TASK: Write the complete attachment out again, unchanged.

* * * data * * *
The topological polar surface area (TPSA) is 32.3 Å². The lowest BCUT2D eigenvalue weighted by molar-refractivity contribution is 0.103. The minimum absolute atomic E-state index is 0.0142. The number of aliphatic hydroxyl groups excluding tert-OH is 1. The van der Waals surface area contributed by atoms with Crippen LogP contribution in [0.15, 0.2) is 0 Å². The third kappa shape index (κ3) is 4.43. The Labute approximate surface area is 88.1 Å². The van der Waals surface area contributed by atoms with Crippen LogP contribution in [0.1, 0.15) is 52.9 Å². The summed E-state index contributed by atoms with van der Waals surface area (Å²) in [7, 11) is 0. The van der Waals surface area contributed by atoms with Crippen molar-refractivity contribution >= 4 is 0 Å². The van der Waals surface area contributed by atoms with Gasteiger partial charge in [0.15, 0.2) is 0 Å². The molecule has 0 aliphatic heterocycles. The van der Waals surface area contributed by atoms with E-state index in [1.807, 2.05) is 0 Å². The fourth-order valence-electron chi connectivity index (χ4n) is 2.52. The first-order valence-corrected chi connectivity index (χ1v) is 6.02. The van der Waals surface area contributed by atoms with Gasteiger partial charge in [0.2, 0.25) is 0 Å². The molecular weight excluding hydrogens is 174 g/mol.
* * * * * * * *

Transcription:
The topological polar surface area (TPSA) is 32.3 Å². The lowest BCUT2D eigenvalue weighted by molar-refractivity contribution is 0.103. The minimum absolute atomic E-state index is 0.0142. The number of aliphatic hydroxyl groups excluding tert-OH is 1. The van der Waals surface area contributed by atoms with Crippen LogP contribution in [0.15, 0.2) is 0 Å². The third kappa shape index (κ3) is 4.43. The Labute approximate surface area is 88.1 Å². The van der Waals surface area contributed by atoms with Crippen LogP contribution in [0.1, 0.15) is 52.9 Å². The summed E-state index contributed by atoms with van der Waals surface area (Å²) in [7, 11) is 0. The van der Waals surface area contributed by atoms with Crippen molar-refractivity contribution >= 4 is 0 Å². The van der Waals surface area contributed by atoms with Gasteiger partial charge in [0.15, 0.2) is 0 Å². The molecule has 0 aliphatic heterocycles. The van der Waals surface area contributed by atoms with E-state index in [1.807, 2.05) is 0 Å². The fourth-order valence-electron chi connectivity index (χ4n) is 2.52. The first-order valence-corrected chi connectivity index (χ1v) is 6.02. The van der Waals surface area contributed by atoms with Gasteiger partial charge in [0.2, 0.25) is 0 Å². The molecular weight excluding hydrogens is 174 g/mol.